Ethiopia: The Living Churches of an Ancient Kingdom (Book Review)

It was early in the fourth century AD, under the reign of King Ezana, when the ancient Kingdom of Aksum (or Axum) – a major naval and trading nation that spanned a large portion of east Africa, including modern-day northern Ethiopia – embraced the Orthodox tradition of Christianity. The capital city of the empire was Aksum, and at the time was considered to be part of only a handful of Christian states in the world. Research shows that the kingdom used the name “Ethiopia” as early as the fourth century.

However, it was during the seventh century when the empire slowly began to decline as Aksum was faced with the rise of Islam which was spreading west from the Arabian Peninsula. The Islamic Empire took control of the Red Sea trading routes, forcing Aksum into economic isolation. Even if not threatened directly, Aksum was now cut off from its Christian allies around the Mediterranean. Its power waned. While many northeastern African states were converting to Islam, the Christian kingdom of Aksum maintained its faith. Christianity became the distinguishing feature of the nation – a rallying cry, an emblem of kinship that transcended the importance of any single ruler – and they produced a rich legacy of monasteries and churches that demonstrated the tenets of their faith.

It is these churches, monasteries, the vibrant art and traditions of worship that have been encapsulated in the book Ethiopia: The Living Churches of an Ancient Kingdom, by Mary Anne Fitzgerald and Philip Marsden. The book traces the broad sweep of ecclesiastical history, legend, and art, covering sixty-six breathtaking churches that astound with their architecture, colorful decorations, and important religious festivals.


[The entry to Debre Damo church is only by a leather rope]

Over 800 stunning photos capture the life that is often unseen by visitors and, presents these places in all their splendor while also recording the daily observances of the faithful. Join us as we go on a brief visual exploration into Ethiopia’s Christian heritage.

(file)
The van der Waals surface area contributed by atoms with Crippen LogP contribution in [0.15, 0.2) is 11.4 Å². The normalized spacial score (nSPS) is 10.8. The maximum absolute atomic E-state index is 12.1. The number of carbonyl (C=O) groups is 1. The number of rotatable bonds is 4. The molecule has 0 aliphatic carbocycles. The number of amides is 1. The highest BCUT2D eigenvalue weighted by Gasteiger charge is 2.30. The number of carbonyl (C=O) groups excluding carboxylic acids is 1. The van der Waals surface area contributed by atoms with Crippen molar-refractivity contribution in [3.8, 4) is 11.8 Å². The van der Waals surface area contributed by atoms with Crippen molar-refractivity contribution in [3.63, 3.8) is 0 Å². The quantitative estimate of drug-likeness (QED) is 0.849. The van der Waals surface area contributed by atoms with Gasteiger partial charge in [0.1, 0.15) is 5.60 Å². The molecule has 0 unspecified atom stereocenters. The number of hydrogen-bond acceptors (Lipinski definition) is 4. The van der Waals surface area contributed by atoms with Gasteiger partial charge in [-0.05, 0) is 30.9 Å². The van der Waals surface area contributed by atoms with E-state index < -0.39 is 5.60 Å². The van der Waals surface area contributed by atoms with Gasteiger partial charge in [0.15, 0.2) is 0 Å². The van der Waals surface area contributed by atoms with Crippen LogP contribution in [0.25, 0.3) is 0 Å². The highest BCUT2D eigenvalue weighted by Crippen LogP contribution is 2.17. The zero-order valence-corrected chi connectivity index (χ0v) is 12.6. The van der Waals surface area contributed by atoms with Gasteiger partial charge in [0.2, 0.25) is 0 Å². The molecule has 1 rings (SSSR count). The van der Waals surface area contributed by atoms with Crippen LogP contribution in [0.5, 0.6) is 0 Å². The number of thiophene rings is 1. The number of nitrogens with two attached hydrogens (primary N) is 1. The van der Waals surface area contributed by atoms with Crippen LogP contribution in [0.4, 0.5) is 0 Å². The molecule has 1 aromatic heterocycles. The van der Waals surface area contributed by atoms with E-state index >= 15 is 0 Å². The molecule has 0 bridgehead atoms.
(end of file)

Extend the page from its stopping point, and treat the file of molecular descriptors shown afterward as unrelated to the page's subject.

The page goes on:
ABOUT THE AUTHORS
Mary Anne Fitzgerald has covered eastern Africa for The Economist, the Financial Times, and The Sunday Times of London, and is the author of eleven books on Africa, including the bestselling Nomad: One Woman’s Journey into the Heart of Africa. She lives in Kenya. Philip Marsden is the award-winning author of a number of books of travel, history, and fiction, including The Chains of Heaven: An Ethiopian Romance and The Barefoot Emperor: An Ethiopian Tragedy. He lives in England. Nigel Pavitt MBE OGW has written five books on Africa illustrated with his own photographs. They include Kenya: The First Explorers, Samburu, Turkana: Kenya’s Nomads of the Jade Sea, and Africa’s Great Rift Valley. He lives in Kenya. Frederic Courbet is a Belgian photographer and cameraman whose work has appeared in The Guardian, The New York Times, Der Spiegel, Le Monde, Time magazine, and Newsweek. He lives in Australia. Justus Mulinge is a young Kenyan photographer who lives in Nairobi with his wife and two sons. With his eye for detail, he was an important member of the photographic team for this book.

The book, Ethiopia: The Living Churches of an Ancient Kingdom (published by The American University in Cairo Press), unveils never before seen photographs of various religious sites in Ethiopia. With over 800 color photographs taken by talented photographs, this full-color volume is the most comprehensive celebration ever published of Ethiopia’s extraordinary Christian heritage.

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